I was extremely pleased when I learned that my daughter's homework was to assemble a set of facts about the carrot. How little I ever learned about food and farming at school – despite the fact that food and farming keeps us fed, that farmers have a greater impact on our landscape than anyone else, and that food and farming is the largest single sector of the UK economy. One of my intellectual heroes, Thoreau, would have approved of a little girl of age seven taking a break from spelling and mental arithmetic to study the humble carrot.

I naturally found myself telling my daughter a story that tried to explain each of the things that make carrots distinctive, in terms of the ecology and evolution of the wild carrot from which they were bred. Going over Wikipedia, we could see how each apparently isolated fact – for example, that carrots can be stored for months in the fridge – makes complete sense, once you understand what the wild carrot evolved to do. Similar stories could be told of any one of our important food plants. More importantly, the ecological understanding embodied in those stories could help us ensure a sustainable global supply in coming decades and centuries.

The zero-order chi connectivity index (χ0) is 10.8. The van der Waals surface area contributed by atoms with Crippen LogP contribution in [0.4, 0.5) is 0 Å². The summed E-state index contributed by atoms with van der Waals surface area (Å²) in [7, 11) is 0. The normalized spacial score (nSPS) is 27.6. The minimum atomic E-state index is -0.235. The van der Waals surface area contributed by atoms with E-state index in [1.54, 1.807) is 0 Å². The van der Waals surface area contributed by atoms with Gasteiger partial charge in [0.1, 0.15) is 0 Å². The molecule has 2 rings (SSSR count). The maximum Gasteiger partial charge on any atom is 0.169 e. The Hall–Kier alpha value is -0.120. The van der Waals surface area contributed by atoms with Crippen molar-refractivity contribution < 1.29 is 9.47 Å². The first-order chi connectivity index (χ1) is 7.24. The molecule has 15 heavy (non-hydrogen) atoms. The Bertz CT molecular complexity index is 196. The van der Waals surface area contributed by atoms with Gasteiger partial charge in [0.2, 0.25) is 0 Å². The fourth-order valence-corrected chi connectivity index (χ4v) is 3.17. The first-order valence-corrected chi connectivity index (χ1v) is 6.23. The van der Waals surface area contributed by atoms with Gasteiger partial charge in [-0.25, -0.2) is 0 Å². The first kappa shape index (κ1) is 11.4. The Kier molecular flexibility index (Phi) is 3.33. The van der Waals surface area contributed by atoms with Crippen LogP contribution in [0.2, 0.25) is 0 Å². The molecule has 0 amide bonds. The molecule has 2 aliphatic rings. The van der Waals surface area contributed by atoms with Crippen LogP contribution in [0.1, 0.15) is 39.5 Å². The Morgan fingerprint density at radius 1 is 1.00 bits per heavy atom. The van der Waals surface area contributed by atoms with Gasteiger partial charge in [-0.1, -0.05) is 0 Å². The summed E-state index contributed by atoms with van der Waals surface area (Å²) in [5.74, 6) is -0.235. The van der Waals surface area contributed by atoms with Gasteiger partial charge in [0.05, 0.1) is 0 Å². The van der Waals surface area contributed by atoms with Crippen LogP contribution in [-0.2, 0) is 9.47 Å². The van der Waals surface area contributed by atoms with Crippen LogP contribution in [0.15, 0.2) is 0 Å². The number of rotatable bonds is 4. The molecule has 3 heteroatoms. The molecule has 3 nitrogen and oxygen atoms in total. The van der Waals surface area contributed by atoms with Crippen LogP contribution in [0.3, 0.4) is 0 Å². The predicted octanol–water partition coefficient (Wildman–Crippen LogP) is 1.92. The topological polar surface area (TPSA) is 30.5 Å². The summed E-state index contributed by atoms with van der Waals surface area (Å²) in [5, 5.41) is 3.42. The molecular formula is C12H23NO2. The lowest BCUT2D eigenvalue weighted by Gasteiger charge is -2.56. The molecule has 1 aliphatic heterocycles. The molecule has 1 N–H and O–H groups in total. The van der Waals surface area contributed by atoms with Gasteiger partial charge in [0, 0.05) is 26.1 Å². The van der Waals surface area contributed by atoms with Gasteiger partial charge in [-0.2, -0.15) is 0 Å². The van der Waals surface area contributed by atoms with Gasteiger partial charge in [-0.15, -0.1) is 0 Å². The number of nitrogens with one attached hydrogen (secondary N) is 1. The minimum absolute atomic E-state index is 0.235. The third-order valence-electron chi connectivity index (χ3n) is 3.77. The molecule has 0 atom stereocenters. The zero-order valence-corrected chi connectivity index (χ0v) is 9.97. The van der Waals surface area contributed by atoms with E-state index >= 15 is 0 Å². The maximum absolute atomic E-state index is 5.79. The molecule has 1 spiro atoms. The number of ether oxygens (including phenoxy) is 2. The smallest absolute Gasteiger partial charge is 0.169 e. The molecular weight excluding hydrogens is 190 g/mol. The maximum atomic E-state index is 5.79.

But back to the carrot. In contrast to many of the crops grown in the UK, the carrot, or at least its relative the wild carrot, is native to the UK, so I'm already on its side. The wild carrot has evolved to take advantage of 'disturbances' – patches of bare ground that are naturally opened up by anything from a large tree coming down in a forest, to a landslip, to a flood, to a river or stream shifting its course, to an animal scraping up the soil. When such a disturbance happens, it causes a temporary break in the dominance of long-lived (perennial) plants, and opens up an opportunity for short-lived, fast-growing plants that can complete their life cycle, from seed-to-seed, before the perennials close in again. Annual plants complete the cycle in just one year. But the wild carrot is slightly slower, taking two. This makes it a 'biennial'. The strategy of a biennial is to get well established in the first year, just like an annual. But later in the year, when an annual would be diverting all of its productivity to producing seeds, a biennial diverts its productivity to an energy store, most commonly a swollen root. The above-ground part of the plant dies off completely at the end of the first growing season. But the root survives. In year two, a biennial uses the energy in the store to quickly build up a new plant above ground, in order to get a very rapid leg up on the competition. This enables it to capture most of the resources during that second year (goodbye annuals), and then produce a truly massive output of seeds – some of which are lucky enough to land in the next disturbed patch so the process can begin again.